Essential workers? Joe Ely, Jimmie Dale Gilmore, and Butch Hancock toiled through the pandemic, 15-hour days on a chain gang run by Lubbock warden Lloyd Maines, to bring Austin and the world these 15 songs in 51 minutes – their first in a dozen years. Fourth full-length since the trio reconvened at the start of this millennium after famously alchemizing in 1972 to produce sessions later titled More a Legend Than a Band, this Treasure of Love more than lives up to said COVID designation: essential. If forced to listen to one sole Flatlanders disc on your ventilator – take only one album to the leper colony of quarantine – this contemporary compendium reaped from across five decades of the Lubbock diaspora constitutes THE ultimate desert isle disc by triumvirate Ely/Gilmore/Hancock.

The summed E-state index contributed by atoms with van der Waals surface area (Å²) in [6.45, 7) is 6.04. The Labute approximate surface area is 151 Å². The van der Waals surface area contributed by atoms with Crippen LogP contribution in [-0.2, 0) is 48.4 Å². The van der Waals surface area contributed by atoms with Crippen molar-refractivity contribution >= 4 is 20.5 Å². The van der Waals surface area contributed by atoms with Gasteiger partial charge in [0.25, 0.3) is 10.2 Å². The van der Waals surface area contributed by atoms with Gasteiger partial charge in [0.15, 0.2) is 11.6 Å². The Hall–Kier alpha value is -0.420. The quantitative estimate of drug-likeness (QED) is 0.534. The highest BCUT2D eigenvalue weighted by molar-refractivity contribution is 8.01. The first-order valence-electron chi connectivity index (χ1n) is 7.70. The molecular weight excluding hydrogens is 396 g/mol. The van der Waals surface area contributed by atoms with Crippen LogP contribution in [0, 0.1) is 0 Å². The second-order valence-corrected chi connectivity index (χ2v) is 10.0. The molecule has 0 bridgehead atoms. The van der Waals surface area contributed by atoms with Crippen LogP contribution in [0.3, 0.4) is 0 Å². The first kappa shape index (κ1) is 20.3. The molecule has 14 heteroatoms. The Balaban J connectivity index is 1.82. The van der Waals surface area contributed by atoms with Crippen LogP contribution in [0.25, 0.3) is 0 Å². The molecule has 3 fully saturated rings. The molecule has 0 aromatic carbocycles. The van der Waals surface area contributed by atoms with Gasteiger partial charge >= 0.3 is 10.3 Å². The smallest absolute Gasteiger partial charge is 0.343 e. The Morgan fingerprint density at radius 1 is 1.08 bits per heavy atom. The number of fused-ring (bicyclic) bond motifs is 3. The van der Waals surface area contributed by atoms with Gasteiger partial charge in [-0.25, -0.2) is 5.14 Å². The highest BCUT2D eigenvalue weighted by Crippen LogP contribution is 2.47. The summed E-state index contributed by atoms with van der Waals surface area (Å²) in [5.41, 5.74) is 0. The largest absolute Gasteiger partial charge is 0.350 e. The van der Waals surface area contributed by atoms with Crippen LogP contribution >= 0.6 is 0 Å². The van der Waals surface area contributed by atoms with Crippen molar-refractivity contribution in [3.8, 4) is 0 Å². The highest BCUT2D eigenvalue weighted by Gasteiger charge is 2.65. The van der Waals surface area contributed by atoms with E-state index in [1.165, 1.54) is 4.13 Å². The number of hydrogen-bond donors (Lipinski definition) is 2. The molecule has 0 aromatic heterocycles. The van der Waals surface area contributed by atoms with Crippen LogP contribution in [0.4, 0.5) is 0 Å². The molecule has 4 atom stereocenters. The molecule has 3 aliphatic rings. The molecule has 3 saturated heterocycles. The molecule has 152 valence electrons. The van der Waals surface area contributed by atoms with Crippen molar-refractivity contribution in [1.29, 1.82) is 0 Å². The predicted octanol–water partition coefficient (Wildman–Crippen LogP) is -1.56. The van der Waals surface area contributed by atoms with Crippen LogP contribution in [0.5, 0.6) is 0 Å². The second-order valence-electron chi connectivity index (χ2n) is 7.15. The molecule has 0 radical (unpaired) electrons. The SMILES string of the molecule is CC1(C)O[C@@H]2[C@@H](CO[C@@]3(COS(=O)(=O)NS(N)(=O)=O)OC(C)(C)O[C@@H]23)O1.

You would have to look long and hard to find another band whose primary members all have their own names emblazoned on the Walk of Fame. Of course, we are talking Lubbock's West Texas Walk of Fame and the musical trio of Joe Ely, Butch Hancock, and Jimmie Dale Gilmore. Their plaques are mixed right in there with Buddy Holly, Roy Orbison, and Waylon Jennings, amongst dozens of other dust-loving creative types.